[Q&A] Learn When to Accept or Decline Study Opportunities: It's Ok To Say No

By Doug Cavers | Associate Director of Clinical Operations, ClinEdge
November 1st, 2016

Summary: Doug Cavers of ClinEdge answers attendee questions following his recent webinar on understanding which study opportunities to accept or decline.

Estimated reading time: 3 minutes

As a follow up to his recent webinar, “Learn When To Accept or Decline a Study Opportunity: It’s Ok To Say No,” ClinEdge’s Associate Director of Clinical Operations, Doug Cavers, provides answers to attendee questions.

 

How do you recommend declining a study once you receive the protocol and even after you receive the CTA?

 

First, it’s absolutely acceptable to decline a study opportunity at any point during the start-up process, even if your site has been awarded and received a template CTA. Some causes for a site declining a study at this late stage of the process may include an inadequate budget, a more attractive study being awarded to the site, or a more thorough review of the protocol revealing additional issues with feasibility.

However, once you have been awarded a study and received a CTA, the sponsor/CRO team has often invested considerable time in pursuing your site. In order to preserve a positive relationship, it is helpful to provide constructive and specific feedback regarding why your site is declining the study. Sponsors/CROs will appreciate if you cite the specific areas of the protocol or budget that are leading you to decline the study. If your site has chosen a different study, let them know that you have taken on a competing trial but you would like to be considered for future studies.

 

As a site that sees very rare diseases, we are often pressured to participate in difficult studies focused on rare conditions where it is very hard to enroll participants. Is it reasonable to request additional funding, above per patient amount, to support staff activities throughout the study?

 

In such instances, it is very important to be upfront with the sponsor regarding the difficulties that your site sees in recruiting subjects for the trial. If you are not confident that your site will be able to recruit the targeted number of participants, you will want to state this clearly to the sponsor in order to maintain trust in the relationship.

If the sponsor is pressuring your site to participate and you are candid about the potential difficulties in recruitment, it is perfectly acceptable to request additional funding to support enrollment on the study. Some focus areas include:

  • Patient database outreach
  • Advertising for new patients
  • Compensation for screen failures

However, if your site is not completely confident that these additional measures will successfully bring in the required participants, you’ll need to manage the sponsor’s expectations. Here’s a good way to frame your conversation, “We are willing to accept this study and will try very hard to recruit the participants using these additional resources, but I want to be transparent with you that we may not be able to fully enroll.” If the sponsor is pushing your site to participate in their study, it means they are in need of sites, and such statements are less likely to negatively impact your chances of being awarded.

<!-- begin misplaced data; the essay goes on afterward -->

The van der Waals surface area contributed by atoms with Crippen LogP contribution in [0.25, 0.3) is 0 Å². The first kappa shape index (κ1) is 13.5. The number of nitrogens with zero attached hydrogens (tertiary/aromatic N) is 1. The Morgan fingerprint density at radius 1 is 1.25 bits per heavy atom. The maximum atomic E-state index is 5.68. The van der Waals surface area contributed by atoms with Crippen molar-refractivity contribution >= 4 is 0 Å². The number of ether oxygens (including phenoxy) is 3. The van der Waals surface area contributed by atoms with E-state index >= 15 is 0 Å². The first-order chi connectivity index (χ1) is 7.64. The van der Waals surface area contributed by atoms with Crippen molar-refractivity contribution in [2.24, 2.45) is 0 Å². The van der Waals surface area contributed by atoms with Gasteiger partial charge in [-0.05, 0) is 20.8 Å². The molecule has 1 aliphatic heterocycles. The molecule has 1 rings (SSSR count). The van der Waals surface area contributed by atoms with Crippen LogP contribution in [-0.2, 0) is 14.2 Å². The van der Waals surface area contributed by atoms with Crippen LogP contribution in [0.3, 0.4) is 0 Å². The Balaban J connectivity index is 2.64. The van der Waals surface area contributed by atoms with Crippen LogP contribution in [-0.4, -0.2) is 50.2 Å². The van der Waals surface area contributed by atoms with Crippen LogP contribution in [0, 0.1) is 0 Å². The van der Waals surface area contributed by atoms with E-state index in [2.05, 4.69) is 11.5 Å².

Do you have any recommendations on how to best structure the study selection process (reviews, discussions and decisions) within a site?

 

First, I highly recommend creating a list of potential indications of interest to serve as a “first-line” screening tool for the studies your site should decline. This allows lower-level staff to filter out studies in areas that aren’t a good fit, pursue studies that may potentially be of interest, and escalate high priority studies to upper management.

Next, it is important that staff reviewing potential study leads are aware of your site’s capabilities. This way, if certain studies require equipment/procedures that your site cannot access, your staff will save time by declining that trial.

 

Are there certain websites or services that best lend themselves to attracting appropriate studies to sites?

 

There are a lot of databases where your site enters its information, including your key indications of interest, and receives potential study leads. However, many of these websites work through automated email blasts and you can spend a lot of time sifting through uncompetitive study leads that may not be beneficial in terms of developing direct sponsor/CRO relationships.

A large number of sites are taking advantage of a greater diversity of study opportunities they see through site networks, such as ClinEdge Network. These companies provide outsourced business development efforts to expand the number of studies your site is reviewing. At the same time, they collaborate with your site team to identify key areas of interest and develop a strategy for accepting or declining studies that will play to your site’s strengths and goals.

About the Author

Doug is an Associate Director of Clinical Operations at ClinEdge. He works with both sites and sponsors/CROs in a variety of capacities to optimize and streamline the site selection process. Doug and his team provide personalized business development to a network of elite research sites and are constantly finding new ways to make site processes operationally efficient. He holds a bachelor’s degree in English from Tufts University.

Website: ClinEdge

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